Computational model offers insight into mechanisms of drug-coated balloons.
Four MIT professors were among the experts asked to play White House science advisor for the online publication Edge, which invited them to write a pretend memo to President Bush answering the questions: "What are the pressing scientific issues for the nation and the world, and what is your advice on how I can begin to deal with them?"
Professors Rodney Brooks, Seth Lloyd, Marvin Minsky and Steven Pinker responded. Excerpts from their responses are below. Their complete memos can be read at the "World Question Center" of the Edge Foundation Inc., a nonprofit organization promoting inquiry into and discussion of intellectual, philosophical, artistic and literary issues.
"The great universities of the U.S. ... act as an engine of creativity that feeds the scientific needs of the U.S. and the world.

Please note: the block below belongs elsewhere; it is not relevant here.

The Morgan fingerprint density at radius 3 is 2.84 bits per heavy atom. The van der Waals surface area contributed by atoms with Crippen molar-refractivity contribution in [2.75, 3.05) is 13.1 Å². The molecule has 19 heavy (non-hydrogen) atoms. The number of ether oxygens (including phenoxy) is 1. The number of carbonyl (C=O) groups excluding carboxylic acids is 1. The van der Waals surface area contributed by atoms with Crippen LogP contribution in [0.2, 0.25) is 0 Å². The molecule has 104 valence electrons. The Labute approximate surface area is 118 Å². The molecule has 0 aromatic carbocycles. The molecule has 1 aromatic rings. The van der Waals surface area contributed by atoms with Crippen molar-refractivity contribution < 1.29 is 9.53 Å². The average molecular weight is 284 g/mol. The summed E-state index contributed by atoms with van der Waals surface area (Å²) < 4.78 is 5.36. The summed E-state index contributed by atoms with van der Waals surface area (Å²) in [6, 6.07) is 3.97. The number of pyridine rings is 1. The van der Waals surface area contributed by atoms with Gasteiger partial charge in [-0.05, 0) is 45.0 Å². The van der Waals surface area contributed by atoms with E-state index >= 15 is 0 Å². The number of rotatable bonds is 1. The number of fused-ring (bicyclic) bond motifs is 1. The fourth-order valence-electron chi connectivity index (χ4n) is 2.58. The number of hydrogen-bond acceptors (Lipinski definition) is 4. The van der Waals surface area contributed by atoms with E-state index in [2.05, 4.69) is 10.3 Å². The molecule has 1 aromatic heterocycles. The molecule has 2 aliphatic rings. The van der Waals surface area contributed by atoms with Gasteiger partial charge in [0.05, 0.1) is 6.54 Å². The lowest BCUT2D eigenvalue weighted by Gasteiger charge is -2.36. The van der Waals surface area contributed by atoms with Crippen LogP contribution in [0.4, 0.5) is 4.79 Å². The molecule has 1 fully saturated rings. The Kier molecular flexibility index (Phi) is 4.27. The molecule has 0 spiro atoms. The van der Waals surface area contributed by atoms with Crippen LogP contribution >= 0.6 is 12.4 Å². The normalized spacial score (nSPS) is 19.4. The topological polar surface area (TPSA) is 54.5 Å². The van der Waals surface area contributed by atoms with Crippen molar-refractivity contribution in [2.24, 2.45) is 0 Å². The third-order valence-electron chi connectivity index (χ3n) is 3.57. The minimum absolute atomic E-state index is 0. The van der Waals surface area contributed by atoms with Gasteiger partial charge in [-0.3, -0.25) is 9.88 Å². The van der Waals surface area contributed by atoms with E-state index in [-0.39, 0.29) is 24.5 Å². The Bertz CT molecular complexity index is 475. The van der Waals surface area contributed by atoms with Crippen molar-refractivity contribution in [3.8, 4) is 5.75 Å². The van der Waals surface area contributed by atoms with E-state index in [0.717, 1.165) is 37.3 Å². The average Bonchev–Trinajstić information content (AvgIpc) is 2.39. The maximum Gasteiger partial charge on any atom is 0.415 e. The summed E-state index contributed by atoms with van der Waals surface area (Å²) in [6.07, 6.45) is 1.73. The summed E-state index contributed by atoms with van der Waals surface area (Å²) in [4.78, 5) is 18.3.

"As science advisor I would urge you to ... set aside perhaps a billion dollars to fund new fellowships for graduate students from predominantly Islamic countries to come and study science (broadly construed) in the United States.
"Once I have convinced you to follow this advice I will get to work on some more radical ideas ..."
"My advice to our highest elected official is to keep science public ... By keeping the science public, your agencies are dramatically speeding the development not only of quantum computers, but of a wide variety of other quantum technologies, ranging from enhanced lithography to more accurate atomic clocks, to precise global positioning. The frontier of the very small offers huge space for development: keep this frontier open to all."
"My idea is that the whole "Homeland Defense" thing is too cost-ineffective to be plausible. The lifetime cost of, for example, preventing each airplane-crash fatality will be the order of $100,000,000--and we could save a thousand times as many lives at the same cost by various simple public health measures.
"Conclusion: what we really need is a 'Homeland Arithmetic' reorganization."
"First and foremost, we must apply a scientific mindset to the educational process ... What is the mind of a child inherently good at? What is it bad at? ... The goal of education should be to provide students with the cognitive tools that are most important for grasping the modern world and that are most unlike the cognitive tools they are born with."
A version of this article appeared in MIT Tech Talk on January 29, 2003.